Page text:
Fortunately, Pennsylvania angler Daniel Salter was using 15-pound test line while ice fishing on Keystone Lake last week. It was Salter’s first time fishing the 950-acre lake, which is located in Armstrong County roughly 35 miles east of Pittsburgh. He was using a tip-up rigged with a small live shiner on a single hook when something much larger than a perch took the bait.
“I could tell it was a big fish,” Salter told the Pittsburg Post-Gazette. “The line was really going out. I waited until it stopped, and I set the hook.”
He battled the fish for about 20 minutes, giving and taking line on the small tip-up reel and working diligently to keep his line from abrading against the ice around the 8-inch diameter hole.
“When it got nearer and [it] swam past, I could see how big it was,” said the angler from St. Marys. “I wondered if we could get it through [the hole].”
Somehow, Salter and his friend were able to muscle what turned out to be a muskie through the hole and slide it onto the ice. Then they put the tape measure on the muskie while getting it on the scale. It weighed 25-pounds and measured 45 ½ inches long. While the state allows angles to keep tiger muskies over 40 inches long, Salter simply took a few photos and released the fish.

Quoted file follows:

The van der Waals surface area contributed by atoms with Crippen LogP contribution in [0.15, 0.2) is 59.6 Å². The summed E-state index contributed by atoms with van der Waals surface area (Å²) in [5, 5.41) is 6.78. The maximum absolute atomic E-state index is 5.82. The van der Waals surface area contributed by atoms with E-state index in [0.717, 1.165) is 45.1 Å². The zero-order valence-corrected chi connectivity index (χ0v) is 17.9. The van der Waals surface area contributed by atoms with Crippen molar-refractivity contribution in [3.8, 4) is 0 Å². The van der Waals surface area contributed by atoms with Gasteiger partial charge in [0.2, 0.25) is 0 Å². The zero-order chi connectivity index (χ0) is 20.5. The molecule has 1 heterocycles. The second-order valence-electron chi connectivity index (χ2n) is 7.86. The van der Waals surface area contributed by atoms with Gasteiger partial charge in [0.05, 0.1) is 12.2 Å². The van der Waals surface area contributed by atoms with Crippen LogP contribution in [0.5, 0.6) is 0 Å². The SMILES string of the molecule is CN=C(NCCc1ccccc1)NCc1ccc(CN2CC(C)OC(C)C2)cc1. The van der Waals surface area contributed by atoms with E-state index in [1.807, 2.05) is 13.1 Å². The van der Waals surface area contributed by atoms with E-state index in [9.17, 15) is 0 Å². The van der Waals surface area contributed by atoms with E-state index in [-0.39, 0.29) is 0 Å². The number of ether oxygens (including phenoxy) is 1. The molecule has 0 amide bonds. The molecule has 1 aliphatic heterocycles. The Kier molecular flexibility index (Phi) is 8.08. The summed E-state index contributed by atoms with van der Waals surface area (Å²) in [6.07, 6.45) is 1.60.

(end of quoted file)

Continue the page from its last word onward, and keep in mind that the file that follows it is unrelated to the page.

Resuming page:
“We ice fish all over the place, all the lakes,” Salter said. “I never dreamed I’d catch something like that.”
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Tiger muskies are a hybrid between a northern pike and a muskellunge. Tigers are typically sterile, but thanks to Pennsylvania’s robust hatchery program, they can be found in 34 lakes and 18 rivers throughout the state. The Pennsylvania Fish and Boat Commission stocks roughly 7,300 tiger muskie yearlings (averaging 12- to 14-inches long) every other year in these water bodies.
Tigers grow faster, but are typically smaller, than pure-strain muskies. They are uniquely and beautifully marked with swirling green and white vertical lines along the flanks that resemble tiger stripes. They also have a mouth full of long and sharp teeth attesting to their lineage to pike and muskies.
While Salter’s fish is one to be proud of, larger tigers have been caught in the Midwest. The IGFA world record for the species is a massive 54.25-inch fish that weighed 51-pounds, 3-ounces. It was caught on July 16, 1919 by John Knobla on Lac Vieux-Desert, which is on the Wisconsin-Michigan state line east of Land O’Lakes.